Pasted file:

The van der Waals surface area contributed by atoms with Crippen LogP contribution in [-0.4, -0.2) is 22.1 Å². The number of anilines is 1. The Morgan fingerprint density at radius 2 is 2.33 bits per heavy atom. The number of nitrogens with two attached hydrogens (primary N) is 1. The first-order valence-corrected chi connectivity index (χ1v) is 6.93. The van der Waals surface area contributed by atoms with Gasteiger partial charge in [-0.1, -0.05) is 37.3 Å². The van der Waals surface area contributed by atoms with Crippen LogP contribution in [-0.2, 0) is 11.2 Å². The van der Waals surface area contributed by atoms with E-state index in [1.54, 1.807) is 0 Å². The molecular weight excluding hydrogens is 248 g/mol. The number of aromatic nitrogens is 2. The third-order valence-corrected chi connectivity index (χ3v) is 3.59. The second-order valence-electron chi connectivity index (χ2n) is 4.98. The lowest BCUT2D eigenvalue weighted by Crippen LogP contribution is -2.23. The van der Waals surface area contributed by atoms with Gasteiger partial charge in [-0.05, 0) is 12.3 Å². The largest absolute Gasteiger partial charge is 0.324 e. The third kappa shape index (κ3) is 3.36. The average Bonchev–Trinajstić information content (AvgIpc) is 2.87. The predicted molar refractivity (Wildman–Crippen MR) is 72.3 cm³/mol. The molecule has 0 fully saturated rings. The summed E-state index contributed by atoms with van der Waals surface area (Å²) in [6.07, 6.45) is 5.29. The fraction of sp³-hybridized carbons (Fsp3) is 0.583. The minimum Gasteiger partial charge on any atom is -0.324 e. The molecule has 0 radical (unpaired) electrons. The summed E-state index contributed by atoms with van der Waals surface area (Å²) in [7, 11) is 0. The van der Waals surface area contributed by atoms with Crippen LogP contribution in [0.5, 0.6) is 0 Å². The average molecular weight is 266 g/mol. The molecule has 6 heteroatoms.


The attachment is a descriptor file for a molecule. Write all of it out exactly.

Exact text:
The van der Waals surface area contributed by atoms with Crippen LogP contribution in [-0.4, -0.2) is 22.1 Å². The number of anilines is 1. The Morgan fingerprint density at radius 2 is 2.33 bits per heavy atom. The number of nitrogens with two attached hydrogens (primary N) is 1. The first-order valence-corrected chi connectivity index (χ1v) is 6.93. The van der Waals surface area contributed by atoms with Gasteiger partial charge in [-0.1, -0.05) is 37.3 Å². The van der Waals surface area contributed by atoms with Crippen LogP contribution in [-0.2, 0) is 11.2 Å². The van der Waals surface area contributed by atoms with E-state index in [1.54, 1.807) is 0 Å². The molecular weight excluding hydrogens is 248 g/mol. The number of aromatic nitrogens is 2. The third-order valence-corrected chi connectivity index (χ3v) is 3.59. The second-order valence-electron chi connectivity index (χ2n) is 4.98. The lowest BCUT2D eigenvalue weighted by Crippen LogP contribution is -2.23. The van der Waals surface area contributed by atoms with Gasteiger partial charge in [-0.05, 0) is 12.3 Å². The largest absolute Gasteiger partial charge is 0.324 e. The third kappa shape index (κ3) is 3.36. The average Bonchev–Trinajstić information content (AvgIpc) is 2.87. The predicted molar refractivity (Wildman–Crippen MR) is 72.3 cm³/mol. The molecule has 0 fully saturated rings. The summed E-state index contributed by atoms with van der Waals surface area (Å²) in [6.07, 6.45) is 5.29. The fraction of sp³-hybridized carbons (Fsp3) is 0.583. The minimum Gasteiger partial charge on any atom is -0.324 e. The molecule has 0 radical (unpaired) electrons. The summed E-state index contributed by atoms with van der Waals surface area (Å²) in [7, 11) is 0. The van der Waals surface area contributed by atoms with Crippen LogP contribution in [0.5, 0.6) is 0 Å². The average molecular weight is 266 g/mol. The molecule has 6 heteroatoms.